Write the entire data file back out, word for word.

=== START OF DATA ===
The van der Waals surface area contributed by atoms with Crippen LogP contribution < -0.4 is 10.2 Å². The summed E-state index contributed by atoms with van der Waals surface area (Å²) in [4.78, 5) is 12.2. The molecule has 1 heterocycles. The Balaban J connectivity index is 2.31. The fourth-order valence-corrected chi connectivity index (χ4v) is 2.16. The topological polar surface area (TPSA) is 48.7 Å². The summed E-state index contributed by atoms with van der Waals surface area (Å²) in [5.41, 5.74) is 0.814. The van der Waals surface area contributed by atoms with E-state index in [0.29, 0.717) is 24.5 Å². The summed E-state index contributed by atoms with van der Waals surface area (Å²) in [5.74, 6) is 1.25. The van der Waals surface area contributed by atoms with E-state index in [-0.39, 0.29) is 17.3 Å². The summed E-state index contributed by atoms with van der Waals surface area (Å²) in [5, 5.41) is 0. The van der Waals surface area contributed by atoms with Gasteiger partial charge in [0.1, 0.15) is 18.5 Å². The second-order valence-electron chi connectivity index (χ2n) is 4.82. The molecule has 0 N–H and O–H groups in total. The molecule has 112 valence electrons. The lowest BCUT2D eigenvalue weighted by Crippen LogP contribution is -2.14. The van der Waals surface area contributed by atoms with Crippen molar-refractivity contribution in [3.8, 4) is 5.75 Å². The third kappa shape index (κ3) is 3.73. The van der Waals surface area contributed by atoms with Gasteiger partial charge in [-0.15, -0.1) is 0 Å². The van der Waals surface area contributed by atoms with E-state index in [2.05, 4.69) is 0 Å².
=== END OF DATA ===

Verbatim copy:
The van der Waals surface area contributed by atoms with Crippen LogP contribution < -0.4 is 10.2 Å². The summed E-state index contributed by atoms with van der Waals surface area (Å²) in [4.78, 5) is 12.2. The molecule has 1 heterocycles. The Balaban J connectivity index is 2.31. The fourth-order valence-corrected chi connectivity index (χ4v) is 2.16. The topological polar surface area (TPSA) is 48.7 Å². The summed E-state index contributed by atoms with van der Waals surface area (Å²) in [5.41, 5.74) is 0.814. The van der Waals surface area contributed by atoms with E-state index in [0.29, 0.717) is 24.5 Å². The summed E-state index contributed by atoms with van der Waals surface area (Å²) in [5.74, 6) is 1.25. The van der Waals surface area contributed by atoms with E-state index in [-0.39, 0.29) is 17.3 Å². The summed E-state index contributed by atoms with van der Waals surface area (Å²) in [5, 5.41) is 0. The van der Waals surface area contributed by atoms with Gasteiger partial charge in [0.1, 0.15) is 18.5 Å². The second-order valence-electron chi connectivity index (χ2n) is 4.82. The molecule has 0 N–H and O–H groups in total. The molecule has 112 valence electrons. The lowest BCUT2D eigenvalue weighted by Crippen LogP contribution is -2.14. The van der Waals surface area contributed by atoms with Crippen molar-refractivity contribution in [3.8, 4) is 5.75 Å². The third kappa shape index (κ3) is 3.73. The van der Waals surface area contributed by atoms with Gasteiger partial charge in [-0.15, -0.1) is 0 Å². The van der Waals surface area contributed by atoms with E-state index in [2.05, 4.69) is 0 Å².